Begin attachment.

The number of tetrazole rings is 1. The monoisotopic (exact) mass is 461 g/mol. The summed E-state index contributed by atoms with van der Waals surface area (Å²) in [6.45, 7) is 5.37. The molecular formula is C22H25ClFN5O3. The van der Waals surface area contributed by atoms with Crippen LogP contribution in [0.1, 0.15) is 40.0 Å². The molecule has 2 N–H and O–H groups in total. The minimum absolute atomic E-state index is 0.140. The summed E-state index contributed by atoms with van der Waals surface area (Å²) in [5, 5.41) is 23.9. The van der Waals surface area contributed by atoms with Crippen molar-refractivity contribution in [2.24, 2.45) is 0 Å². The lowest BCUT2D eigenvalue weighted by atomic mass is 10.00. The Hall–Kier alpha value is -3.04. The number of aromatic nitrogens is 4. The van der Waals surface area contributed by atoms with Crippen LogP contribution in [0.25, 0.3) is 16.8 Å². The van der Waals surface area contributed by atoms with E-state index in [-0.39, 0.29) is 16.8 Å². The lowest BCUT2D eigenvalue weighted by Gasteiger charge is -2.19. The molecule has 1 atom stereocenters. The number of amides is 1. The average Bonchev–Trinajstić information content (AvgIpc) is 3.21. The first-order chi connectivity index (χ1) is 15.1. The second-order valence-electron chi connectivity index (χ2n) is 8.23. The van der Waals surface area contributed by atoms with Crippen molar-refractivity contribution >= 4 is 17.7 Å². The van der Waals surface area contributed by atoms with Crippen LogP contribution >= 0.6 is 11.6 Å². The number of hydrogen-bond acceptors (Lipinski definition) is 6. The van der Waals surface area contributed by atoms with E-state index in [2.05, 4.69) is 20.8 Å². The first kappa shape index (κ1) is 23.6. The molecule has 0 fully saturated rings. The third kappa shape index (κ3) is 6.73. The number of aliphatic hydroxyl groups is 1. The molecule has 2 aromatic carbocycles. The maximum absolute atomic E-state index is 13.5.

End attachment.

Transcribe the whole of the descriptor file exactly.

The number of tetrazole rings is 1. The monoisotopic (exact) mass is 461 g/mol. The summed E-state index contributed by atoms with van der Waals surface area (Å²) in [6.45, 7) is 5.37. The molecular formula is C22H25ClFN5O3. The van der Waals surface area contributed by atoms with Crippen LogP contribution in [0.1, 0.15) is 40.0 Å². The molecule has 2 N–H and O–H groups in total. The minimum absolute atomic E-state index is 0.140. The summed E-state index contributed by atoms with van der Waals surface area (Å²) in [5, 5.41) is 23.9. The van der Waals surface area contributed by atoms with Crippen molar-refractivity contribution in [2.24, 2.45) is 0 Å². The lowest BCUT2D eigenvalue weighted by atomic mass is 10.00. The Hall–Kier alpha value is -3.04. The number of aromatic nitrogens is 4. The van der Waals surface area contributed by atoms with Crippen LogP contribution in [0.25, 0.3) is 16.8 Å². The van der Waals surface area contributed by atoms with E-state index in [-0.39, 0.29) is 16.8 Å². The lowest BCUT2D eigenvalue weighted by Gasteiger charge is -2.19. The molecule has 1 atom stereocenters. The number of amides is 1. The average Bonchev–Trinajstić information content (AvgIpc) is 3.21. The first-order chi connectivity index (χ1) is 15.1. The second-order valence-electron chi connectivity index (χ2n) is 8.23. The van der Waals surface area contributed by atoms with Crippen molar-refractivity contribution >= 4 is 17.7 Å². The van der Waals surface area contributed by atoms with Crippen LogP contribution >= 0.6 is 11.6 Å². The number of hydrogen-bond acceptors (Lipinski definition) is 6. The van der Waals surface area contributed by atoms with E-state index in [2.05, 4.69) is 20.8 Å². The first kappa shape index (κ1) is 23.6. The molecule has 0 fully saturated rings. The third kappa shape index (κ3) is 6.73. The number of aliphatic hydroxyl groups is 1. The molecule has 2 aromatic carbocycles. The maximum absolute atomic E-state index is 13.5.